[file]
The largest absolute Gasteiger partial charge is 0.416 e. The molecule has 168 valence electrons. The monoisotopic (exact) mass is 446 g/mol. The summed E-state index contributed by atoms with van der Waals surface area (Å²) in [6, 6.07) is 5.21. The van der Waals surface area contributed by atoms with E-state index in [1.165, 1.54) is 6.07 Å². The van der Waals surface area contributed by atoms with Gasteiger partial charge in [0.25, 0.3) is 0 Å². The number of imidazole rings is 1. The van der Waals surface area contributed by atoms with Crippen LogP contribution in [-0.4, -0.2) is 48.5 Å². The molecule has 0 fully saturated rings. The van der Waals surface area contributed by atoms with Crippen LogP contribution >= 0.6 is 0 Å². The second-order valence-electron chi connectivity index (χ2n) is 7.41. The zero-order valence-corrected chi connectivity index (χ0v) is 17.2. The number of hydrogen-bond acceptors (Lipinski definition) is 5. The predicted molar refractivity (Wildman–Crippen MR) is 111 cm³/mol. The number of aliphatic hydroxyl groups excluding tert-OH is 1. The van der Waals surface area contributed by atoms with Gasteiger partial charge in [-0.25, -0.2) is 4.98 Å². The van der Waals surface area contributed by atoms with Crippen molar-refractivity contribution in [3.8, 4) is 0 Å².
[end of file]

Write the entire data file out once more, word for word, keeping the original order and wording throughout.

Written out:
The largest absolute Gasteiger partial charge is 0.416 e. The molecule has 168 valence electrons. The monoisotopic (exact) mass is 446 g/mol. The summed E-state index contributed by atoms with van der Waals surface area (Å²) in [6, 6.07) is 5.21. The van der Waals surface area contributed by atoms with E-state index in [1.165, 1.54) is 6.07 Å². The van der Waals surface area contributed by atoms with Gasteiger partial charge in [0.25, 0.3) is 0 Å². The number of imidazole rings is 1. The van der Waals surface area contributed by atoms with Crippen LogP contribution in [-0.4, -0.2) is 48.5 Å². The molecule has 0 fully saturated rings. The van der Waals surface area contributed by atoms with Crippen LogP contribution >= 0.6 is 0 Å². The second-order valence-electron chi connectivity index (χ2n) is 7.41. The zero-order valence-corrected chi connectivity index (χ0v) is 17.2. The number of hydrogen-bond acceptors (Lipinski definition) is 5. The predicted molar refractivity (Wildman–Crippen MR) is 111 cm³/mol. The number of aliphatic hydroxyl groups excluding tert-OH is 1. The van der Waals surface area contributed by atoms with Gasteiger partial charge in [-0.25, -0.2) is 4.98 Å². The van der Waals surface area contributed by atoms with Crippen molar-refractivity contribution in [3.8, 4) is 0 Å².